From: Flora Ferati-Sachsenmaier
The Consequences of Vucic’s ‘Passivization’ Campaign on Thousands of Albanians in Serbia

“There has been no organized effort to erase the addresses of Albanians in Serbia,” declared not too long ago Gordana Comic, the Minister of Human and Minority Rights of the Republic of Serbia. We have heard all Serbian ministers and high officials make similar declarations.

The insistence that in regions of Serbia with an Albanian-majority population, residential addresses are being verified in a bona fide manner, i.e., impartially and with full transparency, comes as no surprise. Nor does the denial by the Albanian National Council in Serbia (KKSH) of the claims made by Serbian authorities that they had reached a prior agreement on this point.

But why did Ms. Comic feel the need to make a statement on the issue of the passivization of addresses now, even though this topic was not at all included in the agenda set between KKSH and Belgrade in order to resume the dialogue? What can the Albanian minority in Serbia expect from the dialogue with a government led by Vucic’s party, which is also the main political force responsible for the mass deregistration of Albanians in Medvegja, Bujanoc, and Presevo?

In fact, by the end of 2021, it could be proven indisputably that Serbian authorities are deactivating residential addresses in Albanian-majority regions in the three southernmost municipalities in Serbia for political reasons. It can also be proven that a number of state institutions of the Republic of Serbia were involved in this campaign.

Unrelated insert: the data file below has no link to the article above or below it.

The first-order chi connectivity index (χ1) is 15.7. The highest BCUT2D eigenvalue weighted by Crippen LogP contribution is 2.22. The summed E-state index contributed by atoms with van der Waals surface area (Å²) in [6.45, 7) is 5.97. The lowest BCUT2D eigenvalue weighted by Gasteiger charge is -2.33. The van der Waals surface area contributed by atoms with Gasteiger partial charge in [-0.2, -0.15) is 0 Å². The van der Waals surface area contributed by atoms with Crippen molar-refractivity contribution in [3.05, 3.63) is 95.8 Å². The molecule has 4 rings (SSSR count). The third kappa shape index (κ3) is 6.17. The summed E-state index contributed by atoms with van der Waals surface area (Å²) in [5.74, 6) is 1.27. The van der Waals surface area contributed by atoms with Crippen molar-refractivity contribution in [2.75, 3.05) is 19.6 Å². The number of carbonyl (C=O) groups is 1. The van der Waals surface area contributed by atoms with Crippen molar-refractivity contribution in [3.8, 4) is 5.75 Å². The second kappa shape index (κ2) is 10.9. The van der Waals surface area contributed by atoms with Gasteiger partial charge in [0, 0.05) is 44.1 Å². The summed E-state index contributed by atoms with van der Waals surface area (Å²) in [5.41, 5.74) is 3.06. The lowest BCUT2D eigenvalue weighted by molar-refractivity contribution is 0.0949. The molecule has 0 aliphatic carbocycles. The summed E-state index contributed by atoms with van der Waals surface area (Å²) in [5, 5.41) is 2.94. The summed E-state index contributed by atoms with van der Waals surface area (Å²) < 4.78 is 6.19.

The Massive Passivization of Albanians in Serbia — what the Serbian authorities are hiding

Since it became known that Serbian authorities had started a campaign to deactivate residential addresses mainly in the three Albanian-populated municipalities in southern Serbia, along the border with Kosovo, Serbian ministers have reiterated that they are implementing the Law on Residence of the Citizens the same way across all of Serbia.

The facts prove otherwise.

In 2016, at the request of two Albanian MPs from the municipality of Medvegja and local Albanian activists, the Humanitarian Fund for Human Rights in Belgrade conducted a comparative study on the passivization of addresses and concluded that Medvegja and Bujanoc were the two municipalities with the largest number of inactive persons in all of Serbia.

The researchers published their findings in the newspaper Danas in Serbia and raised the alarm about the serious consequences of passivization for the Albanian minority. Since then, Serbian state authorities have adhered to their approach: deny that massive and selective passivization is taking place in the south and do not provide statistics on this issue.

Recently, a group of MEPs requested information from the Serbian ambassador in Brussels, before the approval of the EU’s progress report on Serbia, including on the issue of the passivization of Albanians in Serbia. The data provided by the Serbian ambassador show that, at the beginning of 2021, Medvegja and Bujanoc continued to be the two municipalities with the highest number of inactive persons in Serbia, as was the case in 2016.